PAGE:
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Klerman: Legal Origin from Outer Space

May 02, 2024 | 06:00 PM s.t. - 07:30 PM

Seminar with Dan Klerman (USC Gould School of Law)

Joint seminar with LSC—The Laws of Social Cohesion.

This article advances the debate over legal origins by using survey data and satellite imagery to measure economic development and by employing a geographic regression discontinuity (GRD) design to take into account climate, culture, and other observable and unobservable factors correlated with location. The basic legal structure of most countries was imposed by colonial powers, but Great Britain, France and other European nations did not colonize randomly. The lack of random assignment means that simple cross-country analyses may lead to erroneous conclusions because of unobservables correlated with legal origin. GRD is especially promising for Africa because many borders were drawn in Europe by diplomats and bureaucrats who had only the haziest knowledge of local conditions, except in coastal areas. As a result, borders split ethnic groups, and areas on either side of the border are similar along observable dimensions and presumably on unobservable ones as well. Satellite imagery is used to measure nighttime lights. Survey data are used to measure individual height and whether a household has electricity, a cell phone, a non-dirt floor, non-human-powered transport, or access to improved latrines or toilets. The regression coefficients are of mixed signs. The point estimates thus suggest that countries with common law legal origin do not perform consistently better, as measured by these eight proxies for economic development, than those with civil law. Most coefficients are not statistically significant at conventional levels, although the most robust of those that are – non-human-powered transport and light per capita – show a civil law advantage. Nevertheless, because the confidence intervals are wide, we cannot exclude a positive common law effect for most outcomes.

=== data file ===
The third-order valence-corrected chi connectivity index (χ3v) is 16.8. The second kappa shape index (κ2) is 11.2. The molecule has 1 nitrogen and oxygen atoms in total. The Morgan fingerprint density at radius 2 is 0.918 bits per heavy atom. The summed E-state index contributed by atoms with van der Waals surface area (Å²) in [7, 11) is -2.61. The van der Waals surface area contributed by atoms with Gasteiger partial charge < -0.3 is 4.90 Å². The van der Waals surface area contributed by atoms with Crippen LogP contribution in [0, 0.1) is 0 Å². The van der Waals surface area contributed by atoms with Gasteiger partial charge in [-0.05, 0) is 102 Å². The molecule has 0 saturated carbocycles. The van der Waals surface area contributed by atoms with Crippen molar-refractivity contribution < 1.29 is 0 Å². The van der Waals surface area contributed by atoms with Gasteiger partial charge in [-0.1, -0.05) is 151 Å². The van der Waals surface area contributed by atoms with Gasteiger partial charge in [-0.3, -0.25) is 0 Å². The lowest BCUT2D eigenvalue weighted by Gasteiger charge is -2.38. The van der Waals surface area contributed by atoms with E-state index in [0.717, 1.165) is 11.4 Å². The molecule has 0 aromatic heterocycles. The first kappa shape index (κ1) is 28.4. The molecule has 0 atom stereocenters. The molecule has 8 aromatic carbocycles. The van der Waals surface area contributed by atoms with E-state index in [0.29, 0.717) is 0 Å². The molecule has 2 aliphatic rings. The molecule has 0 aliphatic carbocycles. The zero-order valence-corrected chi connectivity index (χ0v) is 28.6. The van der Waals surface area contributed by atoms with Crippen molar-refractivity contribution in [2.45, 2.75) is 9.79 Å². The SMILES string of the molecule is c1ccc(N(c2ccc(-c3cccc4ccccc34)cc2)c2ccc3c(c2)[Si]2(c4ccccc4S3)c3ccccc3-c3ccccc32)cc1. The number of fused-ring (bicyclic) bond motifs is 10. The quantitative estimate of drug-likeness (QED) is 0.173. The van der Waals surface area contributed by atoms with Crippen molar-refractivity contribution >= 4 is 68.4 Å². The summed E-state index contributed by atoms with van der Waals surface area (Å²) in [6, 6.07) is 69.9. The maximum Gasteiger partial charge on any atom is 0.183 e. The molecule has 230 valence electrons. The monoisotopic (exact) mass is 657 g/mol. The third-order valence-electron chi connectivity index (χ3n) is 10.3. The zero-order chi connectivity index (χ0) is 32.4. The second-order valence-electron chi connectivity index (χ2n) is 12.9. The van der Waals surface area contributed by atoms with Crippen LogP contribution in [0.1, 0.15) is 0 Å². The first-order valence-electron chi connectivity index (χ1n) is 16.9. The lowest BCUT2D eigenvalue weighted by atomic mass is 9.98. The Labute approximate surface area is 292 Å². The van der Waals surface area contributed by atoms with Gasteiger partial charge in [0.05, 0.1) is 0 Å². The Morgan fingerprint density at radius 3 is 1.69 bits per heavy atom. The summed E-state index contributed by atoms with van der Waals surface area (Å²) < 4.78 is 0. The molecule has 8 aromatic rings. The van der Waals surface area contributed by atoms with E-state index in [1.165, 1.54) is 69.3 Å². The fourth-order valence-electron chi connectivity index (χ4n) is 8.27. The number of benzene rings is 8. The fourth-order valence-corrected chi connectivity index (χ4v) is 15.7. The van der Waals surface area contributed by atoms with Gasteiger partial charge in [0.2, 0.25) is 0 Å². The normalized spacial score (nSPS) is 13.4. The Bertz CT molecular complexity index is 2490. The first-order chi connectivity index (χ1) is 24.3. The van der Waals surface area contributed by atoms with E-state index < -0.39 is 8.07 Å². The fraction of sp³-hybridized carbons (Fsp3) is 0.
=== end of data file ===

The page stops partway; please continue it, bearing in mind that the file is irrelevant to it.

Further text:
Time & Location

2 May 2024 | 6:00–7:30 p.m.

In-person & online
Rechtswissenschaften | Boltzmannstraße 3 | Room 1107
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